When an individual signs a release clause, they will assume the risk of injury, which limits their rights to bring a claim for injuries they suffer. In general, releases are used in the following situations:

  • Personal injury: In many cases, a release clause will accompany sports involving a high risk of injury. For example, in extreme sports such as rock climbing, skydiving, or hang gliding, a hired instructor may instruct customers to sign a release form to avoid being held responsible for their injuries;
  • Construction projects: Construction contractors often use a variety of release clauses that stop the parties from filing a legal claim in the event of a dispute; and
  • Business contracts: In some situations, an agreement between two business partners will contain a release clause. If there is a dispute in the business contract, the release clause will usually require the parties to use alternative relief methods such as negotiation or mediation.

How Do I Know if I have Signed a Release Clause?

Release clauses will typically be express waivers that a client will sign prior to engaging in an activity on the property. A property owner or property facilitator will warn clients of the hazards that are associated with the particular activity.

Standard examples of situations in which individuals may have signed release clauses include:

  • Ski resorts;
  • Fitness or health clubs;
  • Recreational boating trips;
  • Residential or commercial leases; and
  • Gyms or fitness centers.

There are also many establishments that have implied waivers of liability. Implied waivers apply when an individual enters a property knowing that the activity they are going to engage in poses a risk of injury, for example, skiing or ice skating.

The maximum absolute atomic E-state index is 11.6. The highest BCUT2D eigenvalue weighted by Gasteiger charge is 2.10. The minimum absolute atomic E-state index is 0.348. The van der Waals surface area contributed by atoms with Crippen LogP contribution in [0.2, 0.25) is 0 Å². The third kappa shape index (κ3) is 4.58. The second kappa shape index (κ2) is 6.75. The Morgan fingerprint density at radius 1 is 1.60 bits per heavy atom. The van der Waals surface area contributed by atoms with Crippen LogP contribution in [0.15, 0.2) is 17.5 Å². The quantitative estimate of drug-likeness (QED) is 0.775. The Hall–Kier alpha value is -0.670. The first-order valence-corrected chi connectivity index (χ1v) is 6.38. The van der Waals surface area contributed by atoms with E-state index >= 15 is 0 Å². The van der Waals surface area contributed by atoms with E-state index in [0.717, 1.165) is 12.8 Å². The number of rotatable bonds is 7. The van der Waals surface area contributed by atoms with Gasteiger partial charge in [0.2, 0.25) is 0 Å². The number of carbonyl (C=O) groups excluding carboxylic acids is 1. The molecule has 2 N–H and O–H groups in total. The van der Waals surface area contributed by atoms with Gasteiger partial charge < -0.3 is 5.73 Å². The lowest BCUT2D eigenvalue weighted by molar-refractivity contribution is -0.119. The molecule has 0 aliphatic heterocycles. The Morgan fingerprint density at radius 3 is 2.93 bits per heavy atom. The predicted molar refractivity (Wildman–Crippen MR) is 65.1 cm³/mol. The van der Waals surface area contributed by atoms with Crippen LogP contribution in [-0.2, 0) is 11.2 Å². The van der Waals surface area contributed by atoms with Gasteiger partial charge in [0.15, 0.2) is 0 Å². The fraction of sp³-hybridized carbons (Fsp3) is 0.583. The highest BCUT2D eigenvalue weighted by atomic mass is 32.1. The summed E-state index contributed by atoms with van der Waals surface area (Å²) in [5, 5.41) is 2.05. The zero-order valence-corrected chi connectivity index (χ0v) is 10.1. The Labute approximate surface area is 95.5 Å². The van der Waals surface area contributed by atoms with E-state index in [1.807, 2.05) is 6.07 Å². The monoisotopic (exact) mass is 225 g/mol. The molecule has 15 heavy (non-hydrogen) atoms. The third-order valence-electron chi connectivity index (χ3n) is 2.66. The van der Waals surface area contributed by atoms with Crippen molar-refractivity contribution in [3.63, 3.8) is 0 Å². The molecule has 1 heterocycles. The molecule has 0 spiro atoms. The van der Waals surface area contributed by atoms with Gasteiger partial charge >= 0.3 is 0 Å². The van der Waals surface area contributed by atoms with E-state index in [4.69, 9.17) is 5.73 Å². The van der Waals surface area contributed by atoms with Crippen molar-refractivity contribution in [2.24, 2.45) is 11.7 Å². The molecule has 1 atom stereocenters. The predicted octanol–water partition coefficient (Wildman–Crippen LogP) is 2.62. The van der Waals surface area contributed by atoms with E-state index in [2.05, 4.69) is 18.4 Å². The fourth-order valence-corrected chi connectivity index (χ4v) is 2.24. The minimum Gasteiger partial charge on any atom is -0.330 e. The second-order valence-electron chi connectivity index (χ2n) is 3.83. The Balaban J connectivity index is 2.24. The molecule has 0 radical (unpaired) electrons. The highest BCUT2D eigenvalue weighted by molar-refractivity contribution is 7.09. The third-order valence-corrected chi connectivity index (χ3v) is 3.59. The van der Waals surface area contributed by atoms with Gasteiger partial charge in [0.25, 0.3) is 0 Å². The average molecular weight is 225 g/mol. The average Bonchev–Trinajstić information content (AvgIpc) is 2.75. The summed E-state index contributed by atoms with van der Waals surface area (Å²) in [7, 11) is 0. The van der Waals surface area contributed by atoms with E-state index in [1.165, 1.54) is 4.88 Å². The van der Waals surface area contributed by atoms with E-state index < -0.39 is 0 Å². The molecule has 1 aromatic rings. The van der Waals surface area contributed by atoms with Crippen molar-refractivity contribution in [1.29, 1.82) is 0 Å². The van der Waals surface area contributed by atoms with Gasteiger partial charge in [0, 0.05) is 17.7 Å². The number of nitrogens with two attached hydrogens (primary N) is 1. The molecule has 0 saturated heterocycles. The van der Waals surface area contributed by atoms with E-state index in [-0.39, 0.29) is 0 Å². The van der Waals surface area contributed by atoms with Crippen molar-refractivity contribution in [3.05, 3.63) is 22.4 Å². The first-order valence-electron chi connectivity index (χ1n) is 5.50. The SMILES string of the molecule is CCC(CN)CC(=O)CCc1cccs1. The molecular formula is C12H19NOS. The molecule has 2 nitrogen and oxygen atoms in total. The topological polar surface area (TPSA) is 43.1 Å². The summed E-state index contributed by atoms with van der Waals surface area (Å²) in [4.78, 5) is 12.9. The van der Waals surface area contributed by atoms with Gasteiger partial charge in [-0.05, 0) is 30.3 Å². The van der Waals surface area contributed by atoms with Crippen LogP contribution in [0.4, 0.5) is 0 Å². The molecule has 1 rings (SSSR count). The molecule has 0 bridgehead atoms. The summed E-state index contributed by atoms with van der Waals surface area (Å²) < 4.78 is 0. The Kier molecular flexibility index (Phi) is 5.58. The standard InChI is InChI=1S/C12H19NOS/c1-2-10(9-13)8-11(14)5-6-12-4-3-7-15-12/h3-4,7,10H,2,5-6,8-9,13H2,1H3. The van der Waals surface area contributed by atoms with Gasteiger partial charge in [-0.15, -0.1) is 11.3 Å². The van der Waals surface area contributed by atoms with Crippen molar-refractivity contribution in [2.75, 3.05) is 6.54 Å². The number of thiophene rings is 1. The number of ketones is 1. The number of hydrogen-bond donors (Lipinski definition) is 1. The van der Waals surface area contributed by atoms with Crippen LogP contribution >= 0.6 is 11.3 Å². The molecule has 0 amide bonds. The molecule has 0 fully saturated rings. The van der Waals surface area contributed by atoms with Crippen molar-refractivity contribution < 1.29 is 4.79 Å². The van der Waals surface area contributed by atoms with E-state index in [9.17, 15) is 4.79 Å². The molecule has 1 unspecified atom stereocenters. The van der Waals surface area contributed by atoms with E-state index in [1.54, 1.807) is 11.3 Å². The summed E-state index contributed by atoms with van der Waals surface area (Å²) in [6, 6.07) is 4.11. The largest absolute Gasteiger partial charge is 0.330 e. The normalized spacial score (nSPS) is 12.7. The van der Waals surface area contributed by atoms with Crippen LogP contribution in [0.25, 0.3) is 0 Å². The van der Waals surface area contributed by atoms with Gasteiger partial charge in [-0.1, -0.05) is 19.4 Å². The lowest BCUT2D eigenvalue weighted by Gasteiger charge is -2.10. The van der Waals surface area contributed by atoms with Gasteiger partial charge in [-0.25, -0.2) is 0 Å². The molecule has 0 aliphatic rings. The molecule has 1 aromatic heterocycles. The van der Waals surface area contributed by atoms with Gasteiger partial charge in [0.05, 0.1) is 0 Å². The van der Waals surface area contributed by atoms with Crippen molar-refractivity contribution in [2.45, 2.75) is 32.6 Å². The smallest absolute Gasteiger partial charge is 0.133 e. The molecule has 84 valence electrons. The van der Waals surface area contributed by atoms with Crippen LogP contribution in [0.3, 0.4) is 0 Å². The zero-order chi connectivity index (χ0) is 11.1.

In contrast to express waivers, implied waivers do not require an individual to sign a release clause.

How Do Courts Treat General versus Specific Releases?

A general release clause will prevent the surrendering party from filing a lawsuit. In contrast, a specific release will be limited to those specific rights which were addressed in the clause.

Any other legal rights are considered to be outside of the scope of the specific release. Any rights which are not specifically mentioned will not be deemed waived and may be claimed by the parties to the contrast.

In other words, if release clauses contain specific instructions, only those rights specifically mentioned will be affected. If a contract contains both general and specific instructions, the court will typically prefer the general language over the specific language.

If possible, however, a court will attempt to interpret the language of a release so that the general and specific instructions are in harmony with one another. If this cannot be accomplished, additional evidence may not be considered by the court.

Instead, a jury will resolve any factual disputes which arise regarding the release clause.

Do I Need a Lawyer for Conflicts over Release Clauses?

As noted above, release clauses must be drafted clearly and unambiguously in order to avoid a dispute. The parties to the release clause must understand the effects of the release clause in order for it to be enforceable.

If you have any issues, questions, or concerns related to a release clause, it may be helpful to consult with a contract attorney. Your attorney can advise you of the laws governing release clauses in your area.

If you are unsure regarding the rights you will be signing away in a release clause, it is important to have an attorney review the clause or contract and advise you on these issues. If you are drafting a release clause, your attorney can help ensure that it will be legally enforceable.